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Hester by Laurie Lico Albanese: historical fiction


Hester by Laurie Lico Albanese

Genre: Historical Fiction

Publish Date Oct 4, 2022; 336 pages


Thanks to #netgalley and #stmartinspress for this advance copy of #hester. The opinions are my own.


First Sentence: "Salem was meant to be a new beginning, a place where the sharp scent of cinnamon and tea perfumed the air with hope; a place where the colors could be safe and alive in me."

Main Characters: Isobel Gowdie Gamble; Mercy, a black neighbor; Nat Hathorne, an aspiring author; Edward Gamble, her husband


THE PLOT

The bare bones of the plot don't do the story justice. Young Isobel is an independent, talented seamstress with big dreams. Marrying an older man who wants her to stay home and be the 'wife' was difficult and when he developed an addiction to alcohol and "the poppy", it is even harder for her. However, he soon runs into trouble in Scotland and they have to flee to the US. Isobel ends up abandoned in Salem and in order to survive, she falls back on her extraordinary sewing skills.

Set in 1800s Salem, it feels very evocative of the time which is years after the witch trials but the suspicion of witches and enchantments still pervades society. Isobel's needlework is the thread that ties this story together (see what I did there?). She is surrounded by color - she sees color in people's words and emotions, letters have color to her, and she's taught from childhood to hide that trait because people think it's a witch characteristic. What she has is synesthesia. It was so interesting to read how it affected her and, of course, they didn't have a diagnosis for it then, so it makes sense that people would see it as a sign of witchery. Anything out of the ordinary was hugely suspect, especially in a woman. So, alone in Salem, a town that isn't quite over their belief and ostracism of witches, she continues to hide her secret but lets her love of color show in her needlework. Her embroidery is detailed and tells stories - from her childhood to her love affair to her livelihood.


Her love affair. With her husband missing at sea, she allows her attraction to Nat Hathorne to flourish and they become lovers. When that affair turns to heartbreak, her closest friends, Mercy and Nell, help her through it. The female friendships are strong and supportive and help move the story forward. I enjoy a story where women encourage each other and help strengthen each other through every era of history.


You might sense a familiarity in the character Nat Hathorne. The man that Isobel falls in love with later writes a novel called The Scarlet Letter and uses the pen name Nathaniel Hawthorne. His novel is based on their love affair and the scarlet A that Isobel always hid within her needlework. Hester? The main character in The Scarlet Letter, inspired by Isobel Gamble. Not exactly a retelling, but a background exploration if you will.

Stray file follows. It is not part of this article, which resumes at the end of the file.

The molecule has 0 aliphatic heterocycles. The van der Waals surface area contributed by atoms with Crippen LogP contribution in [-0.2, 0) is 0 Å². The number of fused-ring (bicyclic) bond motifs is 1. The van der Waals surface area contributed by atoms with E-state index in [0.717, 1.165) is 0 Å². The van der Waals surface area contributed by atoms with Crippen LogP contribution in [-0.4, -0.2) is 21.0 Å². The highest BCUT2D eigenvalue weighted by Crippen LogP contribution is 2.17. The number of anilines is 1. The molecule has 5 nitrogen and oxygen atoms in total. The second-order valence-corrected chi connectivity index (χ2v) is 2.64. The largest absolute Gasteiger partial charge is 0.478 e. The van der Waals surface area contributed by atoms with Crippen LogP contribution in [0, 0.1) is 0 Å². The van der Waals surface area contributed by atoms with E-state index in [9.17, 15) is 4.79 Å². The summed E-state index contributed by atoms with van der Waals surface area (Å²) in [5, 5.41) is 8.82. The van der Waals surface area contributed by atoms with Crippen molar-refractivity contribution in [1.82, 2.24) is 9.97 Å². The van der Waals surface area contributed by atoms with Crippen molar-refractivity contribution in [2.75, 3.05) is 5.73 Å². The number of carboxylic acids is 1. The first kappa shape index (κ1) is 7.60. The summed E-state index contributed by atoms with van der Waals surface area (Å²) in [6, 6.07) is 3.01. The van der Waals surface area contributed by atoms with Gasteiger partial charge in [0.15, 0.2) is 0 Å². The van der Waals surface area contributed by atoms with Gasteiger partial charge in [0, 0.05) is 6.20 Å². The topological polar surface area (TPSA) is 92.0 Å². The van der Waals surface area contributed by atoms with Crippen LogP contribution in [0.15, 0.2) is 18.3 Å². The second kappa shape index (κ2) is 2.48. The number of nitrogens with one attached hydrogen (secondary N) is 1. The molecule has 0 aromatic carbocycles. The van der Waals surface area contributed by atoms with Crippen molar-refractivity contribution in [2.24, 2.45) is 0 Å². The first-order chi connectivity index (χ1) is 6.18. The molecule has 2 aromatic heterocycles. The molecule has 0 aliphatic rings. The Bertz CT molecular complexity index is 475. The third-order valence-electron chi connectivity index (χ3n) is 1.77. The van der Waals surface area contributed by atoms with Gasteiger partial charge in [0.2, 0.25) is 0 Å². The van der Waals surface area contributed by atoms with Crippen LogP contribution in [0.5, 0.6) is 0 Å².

MY THOUGHTS

Isobel's embroidery is such a great element to the story and the way it's represented is beautiful and inspiring. Her dreams to have her own dress shop get buried & revived; she becomes happily in love, then brokenhearted; she is doomed, then resurrected; she is alone and lonely, then makes some dear friends; she is timid, but learns to stand up for herself and her beliefs. It's a story of emotional ups and downs as we grow up and mature with Isobel.


This very imaginative tale is an excellent read. There's a touch of mysticism, some romance, friendship and lots of historical ground covered yet I never lost track of what was happening or who a character was. I loved the authenticity of the town and the characters, from the snooty shop owner to Mercy, the black woman who reluctantly befriends Isobel. I loved the nod to helping escaping slaves and Isobel's growing realization at the similarity of her treatment as "less than" because of her Scottish accent, and their treatment as less than human.


There's a lot of depth and character growth in this story. I highly recommend Hester when you're looking for some historical fiction that doesn't revolve around WWII.





This is 2/54 in my COYER fall challenge hosted by Because Reading and I'll be sharing at #histficreadingchallenge hosted by The Intrepid Reader.



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